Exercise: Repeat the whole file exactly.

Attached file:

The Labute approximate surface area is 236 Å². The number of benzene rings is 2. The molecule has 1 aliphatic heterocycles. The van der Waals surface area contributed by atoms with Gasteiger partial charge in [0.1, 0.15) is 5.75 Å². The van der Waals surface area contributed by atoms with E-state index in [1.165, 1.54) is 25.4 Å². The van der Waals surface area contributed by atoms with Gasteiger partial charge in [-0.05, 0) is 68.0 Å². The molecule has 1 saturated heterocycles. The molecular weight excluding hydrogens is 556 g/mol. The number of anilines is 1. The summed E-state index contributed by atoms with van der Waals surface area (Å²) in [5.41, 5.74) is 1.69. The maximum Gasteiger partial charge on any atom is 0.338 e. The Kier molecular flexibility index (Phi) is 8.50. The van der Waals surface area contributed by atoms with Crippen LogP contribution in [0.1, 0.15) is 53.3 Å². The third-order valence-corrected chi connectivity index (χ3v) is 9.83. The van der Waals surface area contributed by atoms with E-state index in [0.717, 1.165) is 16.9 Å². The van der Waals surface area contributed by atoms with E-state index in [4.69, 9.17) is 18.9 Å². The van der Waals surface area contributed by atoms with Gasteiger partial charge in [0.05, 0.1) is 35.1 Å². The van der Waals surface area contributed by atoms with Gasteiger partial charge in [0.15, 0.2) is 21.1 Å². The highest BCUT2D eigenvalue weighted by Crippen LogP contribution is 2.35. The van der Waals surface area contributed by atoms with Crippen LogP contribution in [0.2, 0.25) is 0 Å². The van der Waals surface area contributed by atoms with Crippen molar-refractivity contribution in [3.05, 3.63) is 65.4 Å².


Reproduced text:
The Labute approximate surface area is 236 Å². The number of benzene rings is 2. The molecule has 1 aliphatic heterocycles. The van der Waals surface area contributed by atoms with Gasteiger partial charge in [0.1, 0.15) is 5.75 Å². The van der Waals surface area contributed by atoms with E-state index in [1.165, 1.54) is 25.4 Å². The van der Waals surface area contributed by atoms with Gasteiger partial charge in [-0.05, 0) is 68.0 Å². The molecule has 1 saturated heterocycles. The molecular weight excluding hydrogens is 556 g/mol. The number of anilines is 1. The summed E-state index contributed by atoms with van der Waals surface area (Å²) in [5.41, 5.74) is 1.69. The maximum Gasteiger partial charge on any atom is 0.338 e. The Kier molecular flexibility index (Phi) is 8.50. The van der Waals surface area contributed by atoms with Crippen LogP contribution in [0.1, 0.15) is 53.3 Å². The third-order valence-corrected chi connectivity index (χ3v) is 9.83. The van der Waals surface area contributed by atoms with E-state index in [0.717, 1.165) is 16.9 Å². The van der Waals surface area contributed by atoms with E-state index in [4.69, 9.17) is 18.9 Å². The van der Waals surface area contributed by atoms with Gasteiger partial charge in [0.05, 0.1) is 35.1 Å². The van der Waals surface area contributed by atoms with Gasteiger partial charge in [0.15, 0.2) is 21.1 Å². The highest BCUT2D eigenvalue weighted by Crippen LogP contribution is 2.35. The van der Waals surface area contributed by atoms with Crippen LogP contribution in [0.2, 0.25) is 0 Å². The van der Waals surface area contributed by atoms with Crippen molar-refractivity contribution in [3.05, 3.63) is 65.4 Å².